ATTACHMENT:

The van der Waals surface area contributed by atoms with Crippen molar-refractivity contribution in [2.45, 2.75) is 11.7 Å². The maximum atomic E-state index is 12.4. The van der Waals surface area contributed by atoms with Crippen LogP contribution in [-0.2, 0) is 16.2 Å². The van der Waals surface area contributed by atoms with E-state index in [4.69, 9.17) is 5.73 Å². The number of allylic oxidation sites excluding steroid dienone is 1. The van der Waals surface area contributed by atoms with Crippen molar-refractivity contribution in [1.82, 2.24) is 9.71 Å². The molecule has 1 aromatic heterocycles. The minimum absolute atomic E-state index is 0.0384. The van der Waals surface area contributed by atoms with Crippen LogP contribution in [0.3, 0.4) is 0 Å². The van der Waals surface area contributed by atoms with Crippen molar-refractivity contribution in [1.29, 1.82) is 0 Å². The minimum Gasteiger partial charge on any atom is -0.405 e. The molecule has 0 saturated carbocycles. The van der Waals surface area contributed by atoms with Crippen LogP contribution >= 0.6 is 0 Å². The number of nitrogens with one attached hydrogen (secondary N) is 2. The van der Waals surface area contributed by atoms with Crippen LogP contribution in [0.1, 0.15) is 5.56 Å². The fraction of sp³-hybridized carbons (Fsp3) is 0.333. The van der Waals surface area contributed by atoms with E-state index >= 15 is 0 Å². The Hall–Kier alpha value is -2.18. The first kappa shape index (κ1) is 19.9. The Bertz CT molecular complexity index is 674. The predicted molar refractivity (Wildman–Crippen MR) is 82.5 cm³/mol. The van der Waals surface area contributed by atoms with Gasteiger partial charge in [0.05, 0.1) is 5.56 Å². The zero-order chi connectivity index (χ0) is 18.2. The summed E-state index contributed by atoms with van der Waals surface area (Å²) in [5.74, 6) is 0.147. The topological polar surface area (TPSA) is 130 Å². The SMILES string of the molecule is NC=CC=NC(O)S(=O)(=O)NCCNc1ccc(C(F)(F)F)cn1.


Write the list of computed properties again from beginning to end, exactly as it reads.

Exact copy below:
The van der Waals surface area contributed by atoms with Crippen molar-refractivity contribution in [2.45, 2.75) is 11.7 Å². The maximum atomic E-state index is 12.4. The van der Waals surface area contributed by atoms with Crippen LogP contribution in [-0.2, 0) is 16.2 Å². The van der Waals surface area contributed by atoms with E-state index in [4.69, 9.17) is 5.73 Å². The number of allylic oxidation sites excluding steroid dienone is 1. The van der Waals surface area contributed by atoms with Crippen molar-refractivity contribution in [1.82, 2.24) is 9.71 Å². The molecule has 1 aromatic heterocycles. The minimum absolute atomic E-state index is 0.0384. The van der Waals surface area contributed by atoms with Crippen LogP contribution in [0.3, 0.4) is 0 Å². The van der Waals surface area contributed by atoms with Crippen molar-refractivity contribution in [1.29, 1.82) is 0 Å². The minimum Gasteiger partial charge on any atom is -0.405 e. The molecule has 0 saturated carbocycles. The van der Waals surface area contributed by atoms with Crippen LogP contribution >= 0.6 is 0 Å². The number of nitrogens with one attached hydrogen (secondary N) is 2. The van der Waals surface area contributed by atoms with Crippen LogP contribution in [0.1, 0.15) is 5.56 Å². The fraction of sp³-hybridized carbons (Fsp3) is 0.333. The van der Waals surface area contributed by atoms with E-state index >= 15 is 0 Å². The Hall–Kier alpha value is -2.18. The first kappa shape index (κ1) is 19.9. The Bertz CT molecular complexity index is 674. The predicted molar refractivity (Wildman–Crippen MR) is 82.5 cm³/mol. The van der Waals surface area contributed by atoms with Gasteiger partial charge in [0.05, 0.1) is 5.56 Å². The zero-order chi connectivity index (χ0) is 18.2. The summed E-state index contributed by atoms with van der Waals surface area (Å²) in [5.74, 6) is 0.147. The topological polar surface area (TPSA) is 130 Å². The SMILES string of the molecule is NC=CC=NC(O)S(=O)(=O)NCCNc1ccc(C(F)(F)F)cn1.